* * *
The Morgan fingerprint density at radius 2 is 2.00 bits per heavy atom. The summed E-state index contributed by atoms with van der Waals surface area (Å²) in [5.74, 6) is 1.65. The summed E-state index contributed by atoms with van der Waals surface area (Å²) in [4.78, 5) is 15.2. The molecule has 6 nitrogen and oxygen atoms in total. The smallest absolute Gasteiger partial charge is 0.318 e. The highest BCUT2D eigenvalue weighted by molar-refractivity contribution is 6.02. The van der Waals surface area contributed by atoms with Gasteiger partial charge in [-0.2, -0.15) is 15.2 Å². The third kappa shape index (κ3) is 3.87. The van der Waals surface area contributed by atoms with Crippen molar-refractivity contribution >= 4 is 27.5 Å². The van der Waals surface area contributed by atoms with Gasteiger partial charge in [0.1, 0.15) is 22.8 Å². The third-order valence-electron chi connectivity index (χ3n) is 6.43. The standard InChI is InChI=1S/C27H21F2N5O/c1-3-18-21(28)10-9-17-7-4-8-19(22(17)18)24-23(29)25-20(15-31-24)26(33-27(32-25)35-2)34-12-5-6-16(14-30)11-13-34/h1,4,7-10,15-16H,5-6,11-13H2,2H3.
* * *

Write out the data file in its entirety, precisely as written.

The Morgan fingerprint density at radius 2 is 2.00 bits per heavy atom. The summed E-state index contributed by atoms with van der Waals surface area (Å²) in [5.74, 6) is 1.65. The summed E-state index contributed by atoms with van der Waals surface area (Å²) in [4.78, 5) is 15.2. The molecule has 6 nitrogen and oxygen atoms in total. The smallest absolute Gasteiger partial charge is 0.318 e. The highest BCUT2D eigenvalue weighted by molar-refractivity contribution is 6.02. The van der Waals surface area contributed by atoms with Gasteiger partial charge in [-0.2, -0.15) is 15.2 Å². The third kappa shape index (κ3) is 3.87. The van der Waals surface area contributed by atoms with Crippen molar-refractivity contribution >= 4 is 27.5 Å². The van der Waals surface area contributed by atoms with Gasteiger partial charge in [0.1, 0.15) is 22.8 Å². The third-order valence-electron chi connectivity index (χ3n) is 6.43. The standard InChI is InChI=1S/C27H21F2N5O/c1-3-18-21(28)10-9-17-7-4-8-19(22(17)18)24-23(29)25-20(15-31-24)26(33-27(32-25)35-2)34-12-5-6-16(14-30)11-13-34/h1,4,7-10,15-16H,5-6,11-13H2,2H3.